I thought I’d break the news here first: I have incontrovertible evidence against human evolution. To wit: my lungs are persistently filling up with fluid over the last few days. Which, if I’m not mistaken, is pretty much the opposite of what they are allegedly evolved to do. I mean, what possible advantage could that have provided on the savanna? Aside from possibly repelling predators with weaker stomachs. Hear my mighty and productive coughs, o puny lion, and slink away revolted! Or something.
Why did we even bother to lose the gills, again?
This is becoming an annual tradition I’m not so sure I approve of: I was sick last year on my birthday as well. (Yes, today. 53. Thank you.) Last year Annette bought us a room in Tucson to celebrate, and we spent the day enjoying the city and eating lunch with friends, and then by the time we were halfway back to the Coachella Valley I was wracked with fever and hoping for truck stop soup.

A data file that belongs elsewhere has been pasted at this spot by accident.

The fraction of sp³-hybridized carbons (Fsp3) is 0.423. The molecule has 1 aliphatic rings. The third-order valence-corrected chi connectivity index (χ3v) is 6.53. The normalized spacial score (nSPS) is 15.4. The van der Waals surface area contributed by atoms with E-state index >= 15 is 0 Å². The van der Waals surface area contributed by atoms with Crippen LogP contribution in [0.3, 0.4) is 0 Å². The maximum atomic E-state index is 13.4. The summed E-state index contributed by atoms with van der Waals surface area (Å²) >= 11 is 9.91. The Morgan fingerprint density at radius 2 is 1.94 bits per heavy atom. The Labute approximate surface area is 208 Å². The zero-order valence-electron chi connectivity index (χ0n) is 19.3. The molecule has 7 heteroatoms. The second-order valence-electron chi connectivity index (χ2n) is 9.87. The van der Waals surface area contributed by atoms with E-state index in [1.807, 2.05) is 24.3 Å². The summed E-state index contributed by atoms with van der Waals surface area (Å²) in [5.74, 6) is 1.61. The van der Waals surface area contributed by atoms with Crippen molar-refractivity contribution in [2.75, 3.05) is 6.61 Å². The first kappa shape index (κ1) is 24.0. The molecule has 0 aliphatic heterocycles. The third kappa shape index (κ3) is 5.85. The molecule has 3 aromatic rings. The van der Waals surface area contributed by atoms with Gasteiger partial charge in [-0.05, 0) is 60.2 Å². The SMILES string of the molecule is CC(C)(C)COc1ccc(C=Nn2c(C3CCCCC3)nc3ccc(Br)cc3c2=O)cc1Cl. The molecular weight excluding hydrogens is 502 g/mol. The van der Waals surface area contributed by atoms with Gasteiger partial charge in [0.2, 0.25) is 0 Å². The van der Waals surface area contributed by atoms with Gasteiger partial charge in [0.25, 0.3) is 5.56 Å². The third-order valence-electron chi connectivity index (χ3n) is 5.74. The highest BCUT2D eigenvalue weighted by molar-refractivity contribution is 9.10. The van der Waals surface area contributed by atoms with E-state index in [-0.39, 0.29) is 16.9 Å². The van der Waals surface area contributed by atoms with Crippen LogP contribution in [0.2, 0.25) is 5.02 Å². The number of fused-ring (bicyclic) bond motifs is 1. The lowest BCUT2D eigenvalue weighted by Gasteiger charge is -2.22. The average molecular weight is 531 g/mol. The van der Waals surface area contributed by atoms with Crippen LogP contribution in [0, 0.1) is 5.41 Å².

I have to say, from the perspective of increasing age, that coughing fits aren’t nearly as fun as they used to be when I was a kid. And dextromethorphan is definitely becoming my least favorite recreational drug ever. Between this and PZ’s nosebleed, you all may want to cover your monitors with dental dams for the next few days. When do the Obamacare Death Panels kick in again? I’ll happily take my Socialist Suicide Pill if they cut it with some codeine.
Anyway, I do have a few interesting things to report that have accumulated over the last few days:
- We were talking here a while ago about wildlife agencies and their 19th Century-style obeisance to the hunting crowd. As an effort to emphasize conservation over game hunting and fish stocking, the former California Department of Fish and Game is now the Department of Fish and Wildlife. A cosmetic change, but an important one.
- Rebecca Rosen at The Atlantic has launched a campaign in which men pledge not to speak on science or tech panels that are all-male. I don’t get asked all that often, but I signed it anyway. Spread the word.
- A literature survey and metaanalysis published in JAMA suggests that while there are indeed links between significant obesity and increased mortality, as compared to people with “normal” range Body Mass Indices (BMI), “Grade 1 obesity overall was not associated with higher mortality, and overweight was associated with significantly lower all-cause mortality” [emphasis mine] than in people whose BMIs are in the “normal” range.
I think that last item means I’m gonna have to get over this goddamn cough the hard way.